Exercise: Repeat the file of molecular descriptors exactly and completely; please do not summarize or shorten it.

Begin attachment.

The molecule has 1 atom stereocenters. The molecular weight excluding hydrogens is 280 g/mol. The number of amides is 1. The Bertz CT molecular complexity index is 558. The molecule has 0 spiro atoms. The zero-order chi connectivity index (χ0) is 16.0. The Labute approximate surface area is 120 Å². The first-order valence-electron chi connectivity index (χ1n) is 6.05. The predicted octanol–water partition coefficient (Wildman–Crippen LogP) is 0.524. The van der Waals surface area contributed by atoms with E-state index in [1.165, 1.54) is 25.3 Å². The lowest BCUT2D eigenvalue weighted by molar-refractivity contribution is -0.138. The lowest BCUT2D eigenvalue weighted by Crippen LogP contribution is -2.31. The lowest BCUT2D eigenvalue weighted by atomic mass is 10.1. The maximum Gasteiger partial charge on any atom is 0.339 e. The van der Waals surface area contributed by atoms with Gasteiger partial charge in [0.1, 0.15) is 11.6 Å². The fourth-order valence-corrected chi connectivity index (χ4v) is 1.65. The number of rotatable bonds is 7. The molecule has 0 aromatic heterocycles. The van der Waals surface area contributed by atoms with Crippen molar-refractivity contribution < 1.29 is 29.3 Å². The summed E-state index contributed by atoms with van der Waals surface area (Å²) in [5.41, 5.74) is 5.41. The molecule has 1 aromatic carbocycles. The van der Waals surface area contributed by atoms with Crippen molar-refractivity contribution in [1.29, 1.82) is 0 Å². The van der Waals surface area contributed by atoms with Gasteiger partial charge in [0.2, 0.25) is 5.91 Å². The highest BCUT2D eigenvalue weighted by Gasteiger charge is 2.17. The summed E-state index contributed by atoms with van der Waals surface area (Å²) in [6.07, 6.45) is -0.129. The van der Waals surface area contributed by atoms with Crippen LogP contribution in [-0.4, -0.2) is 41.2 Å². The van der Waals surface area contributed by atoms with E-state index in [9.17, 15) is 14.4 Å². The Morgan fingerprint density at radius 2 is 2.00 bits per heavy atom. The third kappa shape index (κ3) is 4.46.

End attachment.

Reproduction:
The molecule has 1 atom stereocenters. The molecular weight excluding hydrogens is 280 g/mol. The number of amides is 1. The Bertz CT molecular complexity index is 558. The molecule has 0 spiro atoms. The zero-order chi connectivity index (χ0) is 16.0. The Labute approximate surface area is 120 Å². The first-order valence-electron chi connectivity index (χ1n) is 6.05. The predicted octanol–water partition coefficient (Wildman–Crippen LogP) is 0.524. The van der Waals surface area contributed by atoms with E-state index in [1.165, 1.54) is 25.3 Å². The lowest BCUT2D eigenvalue weighted by molar-refractivity contribution is -0.138. The lowest BCUT2D eigenvalue weighted by Crippen LogP contribution is -2.31. The lowest BCUT2D eigenvalue weighted by atomic mass is 10.1. The maximum Gasteiger partial charge on any atom is 0.339 e. The van der Waals surface area contributed by atoms with Gasteiger partial charge in [0.1, 0.15) is 11.6 Å². The fourth-order valence-corrected chi connectivity index (χ4v) is 1.65. The number of rotatable bonds is 7. The molecule has 0 aromatic heterocycles. The van der Waals surface area contributed by atoms with Crippen molar-refractivity contribution < 1.29 is 29.3 Å². The summed E-state index contributed by atoms with van der Waals surface area (Å²) in [5.41, 5.74) is 5.41. The molecule has 1 aromatic carbocycles. The van der Waals surface area contributed by atoms with Crippen molar-refractivity contribution in [1.29, 1.82) is 0 Å². The van der Waals surface area contributed by atoms with Gasteiger partial charge in [0.2, 0.25) is 5.91 Å². The highest BCUT2D eigenvalue weighted by Gasteiger charge is 2.17. The summed E-state index contributed by atoms with van der Waals surface area (Å²) in [6.07, 6.45) is -0.129. The van der Waals surface area contributed by atoms with Crippen LogP contribution in [-0.4, -0.2) is 41.2 Å². The van der Waals surface area contributed by atoms with E-state index in [9.17, 15) is 14.4 Å². The Morgan fingerprint density at radius 2 is 2.00 bits per heavy atom. The third kappa shape index (κ3) is 4.46.